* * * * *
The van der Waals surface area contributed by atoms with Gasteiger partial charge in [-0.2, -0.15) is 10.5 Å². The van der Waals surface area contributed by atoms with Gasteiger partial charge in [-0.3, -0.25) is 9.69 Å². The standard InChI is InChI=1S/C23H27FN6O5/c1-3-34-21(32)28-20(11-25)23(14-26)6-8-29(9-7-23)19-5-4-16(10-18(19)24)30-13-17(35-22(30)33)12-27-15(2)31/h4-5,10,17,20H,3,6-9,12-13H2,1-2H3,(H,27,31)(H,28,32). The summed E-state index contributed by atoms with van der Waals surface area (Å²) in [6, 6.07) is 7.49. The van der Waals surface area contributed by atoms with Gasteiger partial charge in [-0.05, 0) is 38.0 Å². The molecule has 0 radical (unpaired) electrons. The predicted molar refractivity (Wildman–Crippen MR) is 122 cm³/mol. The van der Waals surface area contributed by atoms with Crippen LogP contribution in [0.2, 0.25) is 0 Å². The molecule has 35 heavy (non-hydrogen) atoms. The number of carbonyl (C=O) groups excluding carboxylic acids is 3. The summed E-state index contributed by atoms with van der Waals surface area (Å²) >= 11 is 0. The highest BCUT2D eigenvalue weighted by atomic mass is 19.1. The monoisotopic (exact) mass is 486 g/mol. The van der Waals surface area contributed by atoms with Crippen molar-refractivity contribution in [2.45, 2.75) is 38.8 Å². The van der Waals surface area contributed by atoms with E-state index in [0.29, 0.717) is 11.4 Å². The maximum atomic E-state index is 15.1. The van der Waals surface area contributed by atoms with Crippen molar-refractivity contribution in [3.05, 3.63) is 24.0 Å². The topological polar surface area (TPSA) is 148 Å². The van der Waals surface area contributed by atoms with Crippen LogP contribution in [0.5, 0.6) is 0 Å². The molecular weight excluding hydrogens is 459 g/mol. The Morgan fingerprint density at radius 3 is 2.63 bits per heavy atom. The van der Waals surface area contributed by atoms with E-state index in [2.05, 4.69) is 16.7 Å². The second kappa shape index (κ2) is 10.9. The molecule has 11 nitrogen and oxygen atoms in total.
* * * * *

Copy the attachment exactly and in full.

The van der Waals surface area contributed by atoms with Gasteiger partial charge in [-0.2, -0.15) is 10.5 Å². The van der Waals surface area contributed by atoms with Gasteiger partial charge in [-0.3, -0.25) is 9.69 Å². The standard InChI is InChI=1S/C23H27FN6O5/c1-3-34-21(32)28-20(11-25)23(14-26)6-8-29(9-7-23)19-5-4-16(10-18(19)24)30-13-17(35-22(30)33)12-27-15(2)31/h4-5,10,17,20H,3,6-9,12-13H2,1-2H3,(H,27,31)(H,28,32). The summed E-state index contributed by atoms with van der Waals surface area (Å²) in [6, 6.07) is 7.49. The van der Waals surface area contributed by atoms with Gasteiger partial charge in [-0.05, 0) is 38.0 Å². The molecule has 0 radical (unpaired) electrons. The predicted molar refractivity (Wildman–Crippen MR) is 122 cm³/mol. The van der Waals surface area contributed by atoms with Crippen LogP contribution in [0.2, 0.25) is 0 Å². The molecule has 35 heavy (non-hydrogen) atoms. The number of carbonyl (C=O) groups excluding carboxylic acids is 3. The summed E-state index contributed by atoms with van der Waals surface area (Å²) >= 11 is 0. The highest BCUT2D eigenvalue weighted by atomic mass is 19.1. The monoisotopic (exact) mass is 486 g/mol. The van der Waals surface area contributed by atoms with Crippen molar-refractivity contribution in [2.45, 2.75) is 38.8 Å². The van der Waals surface area contributed by atoms with E-state index in [0.29, 0.717) is 11.4 Å². The maximum atomic E-state index is 15.1. The van der Waals surface area contributed by atoms with Crippen molar-refractivity contribution in [3.05, 3.63) is 24.0 Å². The topological polar surface area (TPSA) is 148 Å². The van der Waals surface area contributed by atoms with Crippen LogP contribution in [0.5, 0.6) is 0 Å². The molecular weight excluding hydrogens is 459 g/mol. The Morgan fingerprint density at radius 3 is 2.63 bits per heavy atom. The van der Waals surface area contributed by atoms with E-state index in [2.05, 4.69) is 16.7 Å². The second kappa shape index (κ2) is 10.9. The molecule has 11 nitrogen and oxygen atoms in total.